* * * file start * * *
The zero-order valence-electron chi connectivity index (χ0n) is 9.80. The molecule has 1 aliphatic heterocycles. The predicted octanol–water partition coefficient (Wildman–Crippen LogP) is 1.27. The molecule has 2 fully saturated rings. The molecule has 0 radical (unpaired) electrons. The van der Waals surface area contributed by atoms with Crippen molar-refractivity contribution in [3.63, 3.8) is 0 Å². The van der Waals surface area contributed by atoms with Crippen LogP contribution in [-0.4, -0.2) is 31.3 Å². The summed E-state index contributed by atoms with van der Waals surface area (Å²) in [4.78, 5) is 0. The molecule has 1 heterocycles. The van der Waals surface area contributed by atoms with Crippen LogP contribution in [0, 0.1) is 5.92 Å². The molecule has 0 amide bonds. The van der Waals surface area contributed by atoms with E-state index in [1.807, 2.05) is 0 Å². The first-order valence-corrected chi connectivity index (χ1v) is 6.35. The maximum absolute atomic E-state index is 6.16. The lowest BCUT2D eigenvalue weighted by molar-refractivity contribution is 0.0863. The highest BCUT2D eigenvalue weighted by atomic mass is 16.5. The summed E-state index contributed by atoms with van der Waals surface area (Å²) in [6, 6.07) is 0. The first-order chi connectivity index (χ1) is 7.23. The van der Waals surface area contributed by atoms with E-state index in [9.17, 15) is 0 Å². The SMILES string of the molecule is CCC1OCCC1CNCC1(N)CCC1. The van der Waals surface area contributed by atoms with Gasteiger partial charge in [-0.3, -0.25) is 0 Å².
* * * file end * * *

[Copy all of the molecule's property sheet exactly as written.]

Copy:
The zero-order valence-electron chi connectivity index (χ0n) is 9.80. The molecule has 1 aliphatic heterocycles. The predicted octanol–water partition coefficient (Wildman–Crippen LogP) is 1.27. The molecule has 2 fully saturated rings. The molecule has 0 radical (unpaired) electrons. The van der Waals surface area contributed by atoms with Crippen molar-refractivity contribution in [3.63, 3.8) is 0 Å². The van der Waals surface area contributed by atoms with Crippen LogP contribution in [-0.4, -0.2) is 31.3 Å². The summed E-state index contributed by atoms with van der Waals surface area (Å²) in [4.78, 5) is 0. The molecule has 1 heterocycles. The van der Waals surface area contributed by atoms with Crippen LogP contribution in [0, 0.1) is 5.92 Å². The molecule has 0 amide bonds. The van der Waals surface area contributed by atoms with E-state index in [1.807, 2.05) is 0 Å². The first-order valence-corrected chi connectivity index (χ1v) is 6.35. The maximum absolute atomic E-state index is 6.16. The lowest BCUT2D eigenvalue weighted by molar-refractivity contribution is 0.0863. The highest BCUT2D eigenvalue weighted by atomic mass is 16.5. The summed E-state index contributed by atoms with van der Waals surface area (Å²) in [6, 6.07) is 0. The first-order chi connectivity index (χ1) is 7.23. The van der Waals surface area contributed by atoms with E-state index in [9.17, 15) is 0 Å². The SMILES string of the molecule is CCC1OCCC1CNCC1(N)CCC1. The van der Waals surface area contributed by atoms with Gasteiger partial charge in [-0.3, -0.25) is 0 Å².